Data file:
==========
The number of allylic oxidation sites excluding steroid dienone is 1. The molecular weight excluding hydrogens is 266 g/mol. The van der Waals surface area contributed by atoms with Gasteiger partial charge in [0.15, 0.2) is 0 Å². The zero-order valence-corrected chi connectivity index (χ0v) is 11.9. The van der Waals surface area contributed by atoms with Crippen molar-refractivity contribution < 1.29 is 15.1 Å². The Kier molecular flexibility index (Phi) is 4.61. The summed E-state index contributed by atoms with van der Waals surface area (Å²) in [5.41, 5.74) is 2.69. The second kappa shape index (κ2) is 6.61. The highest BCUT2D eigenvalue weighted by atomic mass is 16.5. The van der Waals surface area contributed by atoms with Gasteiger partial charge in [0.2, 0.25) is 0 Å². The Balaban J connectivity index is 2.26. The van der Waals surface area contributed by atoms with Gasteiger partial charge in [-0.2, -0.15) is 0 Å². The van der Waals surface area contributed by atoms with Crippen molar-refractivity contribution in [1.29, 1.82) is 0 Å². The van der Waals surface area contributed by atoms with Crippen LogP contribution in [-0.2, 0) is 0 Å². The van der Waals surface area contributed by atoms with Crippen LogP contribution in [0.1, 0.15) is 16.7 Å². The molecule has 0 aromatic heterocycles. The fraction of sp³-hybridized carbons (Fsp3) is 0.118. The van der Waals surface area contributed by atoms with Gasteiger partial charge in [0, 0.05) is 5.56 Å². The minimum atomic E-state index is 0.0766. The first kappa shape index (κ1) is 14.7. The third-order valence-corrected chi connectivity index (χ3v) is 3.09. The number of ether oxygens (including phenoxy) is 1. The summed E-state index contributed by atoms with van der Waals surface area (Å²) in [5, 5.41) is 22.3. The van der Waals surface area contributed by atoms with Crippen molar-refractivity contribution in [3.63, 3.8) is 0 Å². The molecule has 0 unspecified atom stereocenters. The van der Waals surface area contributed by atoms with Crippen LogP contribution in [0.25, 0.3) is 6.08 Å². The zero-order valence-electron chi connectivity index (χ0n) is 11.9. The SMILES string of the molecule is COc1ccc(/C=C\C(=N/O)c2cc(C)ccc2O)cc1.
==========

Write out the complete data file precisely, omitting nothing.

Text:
The number of allylic oxidation sites excluding steroid dienone is 1. The molecular weight excluding hydrogens is 266 g/mol. The van der Waals surface area contributed by atoms with Gasteiger partial charge in [0.15, 0.2) is 0 Å². The zero-order valence-corrected chi connectivity index (χ0v) is 11.9. The van der Waals surface area contributed by atoms with Crippen molar-refractivity contribution < 1.29 is 15.1 Å². The Kier molecular flexibility index (Phi) is 4.61. The summed E-state index contributed by atoms with van der Waals surface area (Å²) in [5.41, 5.74) is 2.69. The second kappa shape index (κ2) is 6.61. The highest BCUT2D eigenvalue weighted by atomic mass is 16.5. The van der Waals surface area contributed by atoms with Gasteiger partial charge in [0.2, 0.25) is 0 Å². The Balaban J connectivity index is 2.26. The van der Waals surface area contributed by atoms with Gasteiger partial charge in [-0.2, -0.15) is 0 Å². The van der Waals surface area contributed by atoms with Crippen molar-refractivity contribution in [1.29, 1.82) is 0 Å². The van der Waals surface area contributed by atoms with Crippen LogP contribution in [-0.2, 0) is 0 Å². The van der Waals surface area contributed by atoms with Crippen LogP contribution in [0.1, 0.15) is 16.7 Å². The molecule has 0 aromatic heterocycles. The fraction of sp³-hybridized carbons (Fsp3) is 0.118. The van der Waals surface area contributed by atoms with Gasteiger partial charge in [0, 0.05) is 5.56 Å². The minimum atomic E-state index is 0.0766. The first kappa shape index (κ1) is 14.7. The third-order valence-corrected chi connectivity index (χ3v) is 3.09. The number of ether oxygens (including phenoxy) is 1. The summed E-state index contributed by atoms with van der Waals surface area (Å²) in [5, 5.41) is 22.3. The van der Waals surface area contributed by atoms with Crippen molar-refractivity contribution in [3.63, 3.8) is 0 Å². The molecule has 0 unspecified atom stereocenters. The van der Waals surface area contributed by atoms with Crippen LogP contribution in [0.25, 0.3) is 6.08 Å². The zero-order valence-electron chi connectivity index (χ0n) is 11.9. The SMILES string of the molecule is COc1ccc(/C=C\C(=N/O)c2cc(C)ccc2O)cc1.